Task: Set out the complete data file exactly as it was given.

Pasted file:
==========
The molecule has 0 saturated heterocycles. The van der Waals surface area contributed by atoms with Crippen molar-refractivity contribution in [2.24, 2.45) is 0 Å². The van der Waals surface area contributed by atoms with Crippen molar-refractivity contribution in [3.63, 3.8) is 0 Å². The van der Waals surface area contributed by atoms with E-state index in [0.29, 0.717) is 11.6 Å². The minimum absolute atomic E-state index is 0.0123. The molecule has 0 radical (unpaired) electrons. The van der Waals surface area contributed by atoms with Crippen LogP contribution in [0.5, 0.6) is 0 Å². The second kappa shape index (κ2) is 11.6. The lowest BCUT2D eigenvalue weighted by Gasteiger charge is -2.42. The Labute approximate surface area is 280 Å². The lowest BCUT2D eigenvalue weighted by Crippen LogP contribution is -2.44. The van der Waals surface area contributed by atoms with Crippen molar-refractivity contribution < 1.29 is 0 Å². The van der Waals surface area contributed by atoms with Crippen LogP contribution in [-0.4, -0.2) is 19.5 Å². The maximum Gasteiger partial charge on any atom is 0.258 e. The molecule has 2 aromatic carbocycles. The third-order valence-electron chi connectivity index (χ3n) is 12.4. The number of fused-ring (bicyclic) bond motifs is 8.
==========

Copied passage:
The molecule has 0 saturated heterocycles. The van der Waals surface area contributed by atoms with Crippen molar-refractivity contribution in [2.24, 2.45) is 0 Å². The van der Waals surface area contributed by atoms with Crippen molar-refractivity contribution in [3.63, 3.8) is 0 Å². The van der Waals surface area contributed by atoms with E-state index in [0.29, 0.717) is 11.6 Å². The minimum absolute atomic E-state index is 0.0123. The molecule has 0 radical (unpaired) electrons. The van der Waals surface area contributed by atoms with Crippen LogP contribution in [0.5, 0.6) is 0 Å². The second kappa shape index (κ2) is 11.6. The lowest BCUT2D eigenvalue weighted by Gasteiger charge is -2.42. The Labute approximate surface area is 280 Å². The lowest BCUT2D eigenvalue weighted by Crippen LogP contribution is -2.44. The van der Waals surface area contributed by atoms with Crippen molar-refractivity contribution < 1.29 is 0 Å². The van der Waals surface area contributed by atoms with Crippen LogP contribution in [-0.4, -0.2) is 19.5 Å². The maximum Gasteiger partial charge on any atom is 0.258 e. The molecule has 2 aromatic carbocycles. The third-order valence-electron chi connectivity index (χ3n) is 12.4. The number of fused-ring (bicyclic) bond motifs is 8.